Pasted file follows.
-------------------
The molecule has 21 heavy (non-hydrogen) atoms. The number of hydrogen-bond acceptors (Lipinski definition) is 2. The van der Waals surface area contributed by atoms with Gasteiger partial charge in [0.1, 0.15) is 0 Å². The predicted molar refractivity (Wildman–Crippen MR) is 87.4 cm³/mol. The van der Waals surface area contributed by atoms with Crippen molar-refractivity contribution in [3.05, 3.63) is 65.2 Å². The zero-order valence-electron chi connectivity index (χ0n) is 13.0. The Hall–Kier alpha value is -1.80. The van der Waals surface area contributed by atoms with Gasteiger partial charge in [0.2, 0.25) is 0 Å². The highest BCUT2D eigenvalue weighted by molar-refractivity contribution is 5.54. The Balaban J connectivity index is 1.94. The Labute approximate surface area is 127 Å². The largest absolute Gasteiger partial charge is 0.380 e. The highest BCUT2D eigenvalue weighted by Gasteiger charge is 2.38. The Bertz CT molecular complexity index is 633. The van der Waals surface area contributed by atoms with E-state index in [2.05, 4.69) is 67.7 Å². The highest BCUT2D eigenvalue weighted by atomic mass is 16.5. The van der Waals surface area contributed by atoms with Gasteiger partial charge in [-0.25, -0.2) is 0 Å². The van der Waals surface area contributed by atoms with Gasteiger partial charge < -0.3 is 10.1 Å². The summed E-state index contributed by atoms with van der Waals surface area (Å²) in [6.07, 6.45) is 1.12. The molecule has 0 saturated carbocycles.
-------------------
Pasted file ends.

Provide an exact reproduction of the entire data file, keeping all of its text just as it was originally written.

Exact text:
The molecule has 21 heavy (non-hydrogen) atoms. The number of hydrogen-bond acceptors (Lipinski definition) is 2. The van der Waals surface area contributed by atoms with Gasteiger partial charge in [0.1, 0.15) is 0 Å². The predicted molar refractivity (Wildman–Crippen MR) is 87.4 cm³/mol. The van der Waals surface area contributed by atoms with Crippen molar-refractivity contribution in [3.05, 3.63) is 65.2 Å². The zero-order valence-electron chi connectivity index (χ0n) is 13.0. The Hall–Kier alpha value is -1.80. The van der Waals surface area contributed by atoms with Gasteiger partial charge in [0.2, 0.25) is 0 Å². The highest BCUT2D eigenvalue weighted by molar-refractivity contribution is 5.54. The Balaban J connectivity index is 1.94. The Labute approximate surface area is 127 Å². The largest absolute Gasteiger partial charge is 0.380 e. The highest BCUT2D eigenvalue weighted by Gasteiger charge is 2.38. The Bertz CT molecular complexity index is 633. The van der Waals surface area contributed by atoms with E-state index in [2.05, 4.69) is 67.7 Å². The highest BCUT2D eigenvalue weighted by atomic mass is 16.5. The van der Waals surface area contributed by atoms with Gasteiger partial charge in [-0.25, -0.2) is 0 Å². The van der Waals surface area contributed by atoms with Gasteiger partial charge < -0.3 is 10.1 Å². The summed E-state index contributed by atoms with van der Waals surface area (Å²) in [6.07, 6.45) is 1.12. The molecule has 0 saturated carbocycles.